All teams have made major efforts to create publicity around CASCAPE by using e.g. leaflets, banners, and field days and participated as well as organized several meetings to mobilize different groups of stakeholders. CASCAPE seems to be well known and appreciated in the regions.

In the first half of 2012 two MSc thesis studies were carried out entitled:

  • -Opazo Salazar. Nutrient balances and soil fertility management strategies in smallholder farms in Tigray, Ethiopia. MSc thesis Wageningen University.
  • -Corral Nunez. Current and predicted soil organic matter contents in Mekan and Tsga villages, southern Tigray, Ethiopia. Internship report Wageningen university.

These reports revealed that:

  • -Model farmers earn about twice as much as non-model farmers in the selected areas in Tigray. This difference is mainly caused by larger farm size, more livestock and access to irrigation. The question now remains by what means they have got access to these better production facilities. The application of best practices appeared to have less impact on the performance.
  • -Soil organic matter contents are seriously declining. This trend can be reversed, but only when alternatives are found for using organic matter as fuel for cooking.

Additional activities at the request of EKN

Fast track Small Scale Irrigation

The international small-scale irrigation (SSI) expert, Dr Olaf Verheijen, conducted his first mission for the Embassy of the Kingdom of the Netherlands (EKN) in Ethiopia from 15 to 29 March 2012 to support the provision of fast-track support to the SSI component of the Agriculture Growth Program (AGP). The second mission of the international SSI expert took place from 18 May until 10 June 2012.

The deliverables of the second mission of the international SSI Expert include:

– Revised proposed format for SSI System Feasibility and Design Report;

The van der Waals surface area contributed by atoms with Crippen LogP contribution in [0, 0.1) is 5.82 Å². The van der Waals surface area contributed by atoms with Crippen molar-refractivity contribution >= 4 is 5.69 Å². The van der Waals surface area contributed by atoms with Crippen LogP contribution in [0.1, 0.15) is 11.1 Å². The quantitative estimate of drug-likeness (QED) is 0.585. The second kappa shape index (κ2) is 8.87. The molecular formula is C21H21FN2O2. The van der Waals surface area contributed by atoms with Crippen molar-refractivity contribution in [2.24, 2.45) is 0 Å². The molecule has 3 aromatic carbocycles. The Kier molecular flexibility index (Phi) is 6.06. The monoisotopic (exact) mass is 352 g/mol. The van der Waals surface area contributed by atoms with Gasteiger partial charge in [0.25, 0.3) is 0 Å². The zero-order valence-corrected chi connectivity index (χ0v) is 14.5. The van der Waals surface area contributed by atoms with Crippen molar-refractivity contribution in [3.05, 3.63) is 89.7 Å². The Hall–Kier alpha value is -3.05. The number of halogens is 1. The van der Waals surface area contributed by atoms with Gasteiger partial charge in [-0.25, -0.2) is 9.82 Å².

– Draft Concept Paper for Small-Scale and Micro Irrigation Support Project;

– Fast-Track Support Implementation Report

Home Gardens

Increasingly, the potentials of fruit and vegetable home gardens to contribute to improving food security and nutrition security are recognized in both the policy and scientific debate. Therefore, a dedicated research proposal was developed for a study on home garden vegetable and fruit production in Ethiopia. The aim of the study is to better understand the importance and role of current home garden production for household food and nutrition security in Ethiopia. Results support the identification of best practices in home garden production and locally promising home garden options that may be tested at wider scale. The study consists of a literature review and field survey of farmers in the Meki/Ziway area.

In the period January-June 2012 the following activities have taken place:

  • -Formulation of the Terms of Reference for the study in collaboration with local actors in the field of vegetable production and health & nutrition such as EHPEA, UNICEF and the Ripple project. (Jan-Feb).
  • -Identification of a local consultant (Ato Lemma Dessalegne) to carry out the study (Mar)
  • -Development of work plan by consultant and contractual arrangements with consultant (Apr-May)
  • -Signing of contract (June)
  • -Start of literature review and field work (June)

Monitoring and evaluation

A strategy for farm selection was prepared and resulted in a stratified sampling strategy of 448 randomly selected farms per region from 2 strata (gender and model/non-model farmer). Additionally, in each region 64 non-project farmers are selected to evaluate project impact. This strategy is discussed with the university team and all baseline surveys have been carried out.

MonQI, a tool for the detailed inventory (bio-physical and socio-economic), analysis and monitoring of the performance of farm households has been tested by all teams. The MonQI software has been adjusted to the projects’ needs and will be used for continuous monitoring of selected farm households.

A monitoring and evaluation (M&E) system for the project as a whole has been developed by Wageningen UR – CDI and is based on the theory of change that has been developed for the project. The M&E system is such that it also contributes to the indicators EKN needs for their reporting on food security to the Netherlands government.


The project website ( has been developed and is in operation. In the last 3 months of 2011 the on-line learning platform (NING) for all staff and team members of CASCAPE has been developed and is now in operation.

The first CASCAPE newsletter was published in August 2011. In February 2012 and June 2012 the second and third newsletters were published.